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Fortunately, Chuan had seen the carved fish the artist made, floating in a bowl of water, so he knew that the fish he carried in his pocket was more than a pretty toy: when placed in a bowl of water, it always pointed south. How could that be? Learn how Chuan and the artist made a compass and earned their freedom.
Praise for The Warlord's Puzzle, recommended by the California Department of Education
"This handsome picture book will be useful for encouraging children to play around with geometry at home or in the classroom."
"This is a great story about the origin of everybody's favorite brainteaser--the tangram puzzle. The illustrations are terrific."
--Wendi Gatz, Joseph-Beth Booksellers, Cincinnati, OH
"Richly colored, lively, and dramatic, the artwork is excellent."
--The Times-Picayune, New Orleans, LA
Praise for The Warlord's Beads
"A good book for reading aloud."
"Kids will say, 'Aha--I know!' to this puzzle in a story with terrific illustrations."
--Becky Milner, Vintage Books, Vancouver, WA
"The vibrant and unusual illustrations of Chinese pagodas, traditional robes, and the characters' faces enhance this clever story. Children will not be disappointed in this sequel to The Warlord's Puzzle."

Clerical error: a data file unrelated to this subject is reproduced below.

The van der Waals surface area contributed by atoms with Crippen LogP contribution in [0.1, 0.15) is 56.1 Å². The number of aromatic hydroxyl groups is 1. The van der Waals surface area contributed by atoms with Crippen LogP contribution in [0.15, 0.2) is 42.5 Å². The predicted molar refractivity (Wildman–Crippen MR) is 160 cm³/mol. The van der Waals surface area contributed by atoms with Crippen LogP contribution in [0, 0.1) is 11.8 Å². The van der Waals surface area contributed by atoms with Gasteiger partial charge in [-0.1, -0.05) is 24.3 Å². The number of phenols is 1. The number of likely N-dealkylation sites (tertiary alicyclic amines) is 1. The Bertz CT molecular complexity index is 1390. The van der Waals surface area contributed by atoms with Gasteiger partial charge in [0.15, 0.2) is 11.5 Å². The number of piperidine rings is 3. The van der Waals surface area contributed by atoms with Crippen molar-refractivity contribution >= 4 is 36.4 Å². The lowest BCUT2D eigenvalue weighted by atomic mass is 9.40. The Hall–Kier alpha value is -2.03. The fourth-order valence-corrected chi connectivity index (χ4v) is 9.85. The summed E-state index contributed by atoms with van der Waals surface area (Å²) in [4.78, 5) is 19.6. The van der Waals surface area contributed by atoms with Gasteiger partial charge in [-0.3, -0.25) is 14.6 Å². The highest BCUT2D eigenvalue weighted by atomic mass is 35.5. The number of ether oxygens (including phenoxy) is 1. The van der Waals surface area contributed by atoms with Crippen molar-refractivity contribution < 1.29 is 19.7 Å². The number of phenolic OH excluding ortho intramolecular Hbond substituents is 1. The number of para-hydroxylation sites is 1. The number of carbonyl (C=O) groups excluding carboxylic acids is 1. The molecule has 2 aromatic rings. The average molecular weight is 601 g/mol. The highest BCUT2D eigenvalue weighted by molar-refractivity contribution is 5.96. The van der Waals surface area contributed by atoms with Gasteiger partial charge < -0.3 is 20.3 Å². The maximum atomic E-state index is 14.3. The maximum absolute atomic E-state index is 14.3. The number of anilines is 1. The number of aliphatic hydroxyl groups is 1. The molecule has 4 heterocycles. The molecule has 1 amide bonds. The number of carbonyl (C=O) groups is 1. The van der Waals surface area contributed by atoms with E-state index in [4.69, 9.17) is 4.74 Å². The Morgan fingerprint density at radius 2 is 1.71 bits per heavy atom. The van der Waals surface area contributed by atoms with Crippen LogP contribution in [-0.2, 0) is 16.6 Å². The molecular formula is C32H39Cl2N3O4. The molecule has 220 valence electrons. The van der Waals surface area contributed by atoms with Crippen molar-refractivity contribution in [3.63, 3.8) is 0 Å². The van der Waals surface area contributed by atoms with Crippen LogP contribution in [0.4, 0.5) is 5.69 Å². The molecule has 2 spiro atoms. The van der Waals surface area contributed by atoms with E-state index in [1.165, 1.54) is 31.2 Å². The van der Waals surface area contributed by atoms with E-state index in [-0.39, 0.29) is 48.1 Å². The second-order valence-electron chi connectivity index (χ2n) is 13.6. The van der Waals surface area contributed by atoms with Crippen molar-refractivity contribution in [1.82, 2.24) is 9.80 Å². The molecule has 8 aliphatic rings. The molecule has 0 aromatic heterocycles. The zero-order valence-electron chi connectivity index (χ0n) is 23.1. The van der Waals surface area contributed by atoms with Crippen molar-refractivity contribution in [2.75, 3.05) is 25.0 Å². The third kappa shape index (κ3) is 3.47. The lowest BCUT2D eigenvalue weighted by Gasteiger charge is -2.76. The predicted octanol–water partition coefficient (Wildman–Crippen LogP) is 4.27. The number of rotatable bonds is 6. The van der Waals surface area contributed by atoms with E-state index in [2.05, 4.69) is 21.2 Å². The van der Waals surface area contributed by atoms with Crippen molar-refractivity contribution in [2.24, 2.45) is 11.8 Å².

--New Favorites: Outstanding Books for Children
Both previous books by Virginia Pilegard and Nicolas Debon, The Warlord's Puzzle and The Warlord's Beads, have garnered praise, including being selected for the BookSense 76 list.
Virginia Pilegard has been an elementary-school teacher and has taught and volunteered in juvenile-correction schools. Raised on a cattle ranch in the Sierra Nevada Mountains, Mrs. Pilegard pursued the topic of elementary mathematics and completed an M.A. in education.
Illustrator Nicolas Debon was born in Nancy, France, and now lives in Canada. He has worked in the visual-arts office of the France Ministry of Culture and for the cultural service of the Consulate General of France in Toronto.
In ancient China, an artist and his young apprentice are kidnapped and taken into the desert, where their captors' caravan is lost until the artist's carved wooden goldfish points the way to safety.